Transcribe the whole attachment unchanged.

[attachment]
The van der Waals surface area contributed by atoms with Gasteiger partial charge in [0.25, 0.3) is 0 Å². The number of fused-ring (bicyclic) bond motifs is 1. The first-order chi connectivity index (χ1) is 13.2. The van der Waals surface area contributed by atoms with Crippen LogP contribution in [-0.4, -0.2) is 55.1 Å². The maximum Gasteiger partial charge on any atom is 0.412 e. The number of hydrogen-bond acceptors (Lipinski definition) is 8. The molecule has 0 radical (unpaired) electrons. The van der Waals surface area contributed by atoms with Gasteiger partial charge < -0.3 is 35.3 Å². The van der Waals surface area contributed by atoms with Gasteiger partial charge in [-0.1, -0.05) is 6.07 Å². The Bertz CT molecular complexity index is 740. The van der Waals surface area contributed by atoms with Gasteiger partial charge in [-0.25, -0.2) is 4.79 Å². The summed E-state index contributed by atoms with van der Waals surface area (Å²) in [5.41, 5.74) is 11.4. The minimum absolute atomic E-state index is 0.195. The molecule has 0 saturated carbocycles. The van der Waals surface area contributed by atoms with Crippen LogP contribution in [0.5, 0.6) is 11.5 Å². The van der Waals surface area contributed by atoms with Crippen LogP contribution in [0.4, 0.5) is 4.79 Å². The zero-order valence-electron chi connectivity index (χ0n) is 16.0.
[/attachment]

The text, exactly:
The van der Waals surface area contributed by atoms with Gasteiger partial charge in [0.25, 0.3) is 0 Å². The number of fused-ring (bicyclic) bond motifs is 1. The first-order chi connectivity index (χ1) is 13.2. The van der Waals surface area contributed by atoms with Crippen LogP contribution in [-0.4, -0.2) is 55.1 Å². The maximum Gasteiger partial charge on any atom is 0.412 e. The number of hydrogen-bond acceptors (Lipinski definition) is 8. The molecule has 0 radical (unpaired) electrons. The van der Waals surface area contributed by atoms with Gasteiger partial charge < -0.3 is 35.3 Å². The van der Waals surface area contributed by atoms with Gasteiger partial charge in [-0.1, -0.05) is 6.07 Å². The Bertz CT molecular complexity index is 740. The van der Waals surface area contributed by atoms with Gasteiger partial charge in [-0.25, -0.2) is 4.79 Å². The summed E-state index contributed by atoms with van der Waals surface area (Å²) in [5.41, 5.74) is 11.4. The minimum absolute atomic E-state index is 0.195. The molecule has 0 saturated carbocycles. The van der Waals surface area contributed by atoms with Crippen LogP contribution in [0.5, 0.6) is 11.5 Å². The van der Waals surface area contributed by atoms with Crippen LogP contribution in [0.4, 0.5) is 4.79 Å². The zero-order valence-electron chi connectivity index (χ0n) is 16.0.